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Dear Upstream Color,

There is a distinct difference between a complex idea and a complex story. A problem that is endemic in modern filmmaking is that a director or writer will take a simple idea and wrap it in a needlessly complex story as a substitute for deeper thought or interesting concepts. Similarly, a complex idea can be saddled inside of a fairly rote story, which saps the idea of its power to engender discussion and interest. A movie that makes things either too clear or too muddled snuffs out the embers of intellectual engagement before they have a chance to spark. Executed properly, however, a film that balances story and thesis can plant a seed that sprouts and grows almost endlessly in the mind of the audience.

Shane Carruth created such a film with his 2004 debut, Primer. There, the simple concept of time travel (moving backward or forward in time) was invested with narrative complexity befitting the realities of the action. Now, he has exceeded that previous work with you, Upstream Color, a deceptively simple story made more deep and more invigorating because of the heady, universal ideas that make up the heart of you.

You begin with scenes of enigmatic beauty and oddity. A man searches in the leaves and soil of orchids at a local greenery for various elements. Meanwhile, a group of children playfully examine the effects of the compounds for which that man was searching. Kris (Amy Seimetz), meanwhile, goes about her daily life without a care in the world, until the moment when everything she cares about is taken away from her.

Months later she meets Jeff (Shane Carruth), who is drawn to her and slowly pulls her out of her shell. They are two broken individuals, struggling through daily lives that feel scarcely their own anymore. Yet in their frailty and in their growing connection they find a subtle strength that allows them to rebuild their lives and climb up from the depths of their loss.

Jeff (Shane Carruth) and Kris (Amy Seimetz) shelter one another from the storm.

Jeff (Shane Carruth) and Kris (Amy Seimetz) shelter one another from the storm.

And yet… and yet that is not all there is in this story. Another element of your plot, which I have purposefully left in obscurity, is working its power over them at all times. Without being aware of it, their actions are not fully their own, nor are their thoughts and memories. It is a subtle and nuanced, initially playful interpretation of what happens to all people under the influence of their partners, their parents, their upbringing in general. Yet, as things go on, the inconsequential nature of the outside force acting on them begins to shift into something else. It is not malevolent, because it is not purposefully cruel, but it is detrimental, and thus worth fighting against.

You are truly a movie that thrives off of the meticulous construction of your editing. It is easy to see how a film like this could have been done with the showiness and draggy exposition that many people might expect of such a thematically complex film. The mechanisms of the plot and the elements therein would have to be explained. The backstories of the characters would have to be fully divulged. Carruth, though, trims and intercuts and mixes moments and actions so precisely that it is possible from the outset to understand how things are happening without every truly grasping the larger picture as to why they should be happening. It is possible to predict the outcomes of certain initial actions, the reason for the effect, and yet the larger picture remains tantalizingly uncertain. It’s a miraculous, almost alchemical feat, and yet it is feels effortless.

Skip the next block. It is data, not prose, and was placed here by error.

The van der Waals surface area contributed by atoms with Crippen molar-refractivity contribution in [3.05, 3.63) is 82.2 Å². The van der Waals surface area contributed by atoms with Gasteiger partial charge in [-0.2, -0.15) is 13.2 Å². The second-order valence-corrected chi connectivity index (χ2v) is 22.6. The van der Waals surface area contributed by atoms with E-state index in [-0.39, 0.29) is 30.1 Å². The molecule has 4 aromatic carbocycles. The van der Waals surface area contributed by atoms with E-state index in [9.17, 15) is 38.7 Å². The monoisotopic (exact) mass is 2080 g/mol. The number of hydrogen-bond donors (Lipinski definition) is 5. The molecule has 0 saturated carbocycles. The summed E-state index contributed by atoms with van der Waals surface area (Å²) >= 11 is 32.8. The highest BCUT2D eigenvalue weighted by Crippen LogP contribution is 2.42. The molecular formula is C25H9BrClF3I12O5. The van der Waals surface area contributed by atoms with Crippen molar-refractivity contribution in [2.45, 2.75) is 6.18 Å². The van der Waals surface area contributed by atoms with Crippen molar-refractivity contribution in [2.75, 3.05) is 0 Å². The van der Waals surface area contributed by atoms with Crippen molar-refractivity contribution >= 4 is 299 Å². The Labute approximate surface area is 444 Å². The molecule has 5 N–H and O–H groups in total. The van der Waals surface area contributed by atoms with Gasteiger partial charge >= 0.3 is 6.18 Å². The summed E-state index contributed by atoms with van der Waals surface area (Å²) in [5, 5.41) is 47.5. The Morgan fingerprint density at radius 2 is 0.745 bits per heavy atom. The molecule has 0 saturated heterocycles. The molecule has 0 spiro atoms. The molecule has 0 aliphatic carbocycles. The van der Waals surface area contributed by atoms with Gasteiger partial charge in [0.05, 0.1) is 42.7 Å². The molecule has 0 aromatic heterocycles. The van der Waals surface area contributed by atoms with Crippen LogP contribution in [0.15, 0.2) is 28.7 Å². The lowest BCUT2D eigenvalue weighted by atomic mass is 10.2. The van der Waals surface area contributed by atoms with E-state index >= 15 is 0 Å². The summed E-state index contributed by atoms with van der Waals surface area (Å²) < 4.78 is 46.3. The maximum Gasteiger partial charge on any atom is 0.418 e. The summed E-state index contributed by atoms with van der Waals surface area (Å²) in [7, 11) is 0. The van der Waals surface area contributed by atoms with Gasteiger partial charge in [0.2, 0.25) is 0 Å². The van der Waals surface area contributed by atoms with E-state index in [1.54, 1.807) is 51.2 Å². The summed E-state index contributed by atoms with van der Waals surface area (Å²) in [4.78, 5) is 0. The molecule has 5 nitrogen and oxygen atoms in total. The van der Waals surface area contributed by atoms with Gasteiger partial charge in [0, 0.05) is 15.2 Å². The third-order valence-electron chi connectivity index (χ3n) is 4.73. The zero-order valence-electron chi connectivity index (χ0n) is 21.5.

In spite of this formal precision, or perhaps because of it, you are able to create a fully realized love story, a narrative of the ways in which people come to terms with their own senses of powerlessness and embrace the people in their lives who allow them to overcome it. Kris and Jeff both feel lost, lacking any defined understanding of their own actions, stripped of agency and lacking any kind of defense of their own selves. All they have is who they are, and that leaves them unmoored. And yet, in finding one another and caring for each other so deeply, they create a confluence of understanding that strengthens and empowers them.

Even as they slowly drift from one another, driven to madness by the emotions of some other entity being thrust upon them, some elemental part of them remains entwined, always giving them hope of a way out. So many romantic pairings in so many other films fall apart or become strained under circumstances much more banal and meaningless than those that afflict your protagonists. It is heartening and stirring, then, to watch them work together, feeling and loving one another as they do.

So what more is there to say? I feel as though I could spend hours defining what makes you brilliant, extolling what makes you so moving, and yet here I am already at a loss for words. You are a film that makes me think and feel beyond my ability to articulate. You are a film that demands a second viewing not as a way to clarify plot or themes left obscured, but so that one can luxuriate in so complete, uncompromising, and effective an artistic vision.

A complex film worth revisiting for pure joy alone; now that is a rare and valuable object indeed.

Love beyond words to express,

Brian J. Roan

One thought on “Dear Upstream Color,”

  1. Brian J. Roan says:

    I can’t deny you chose well. Then again, my review of To the Wonder is coming soon, and the review is equally as effusive in its praise.

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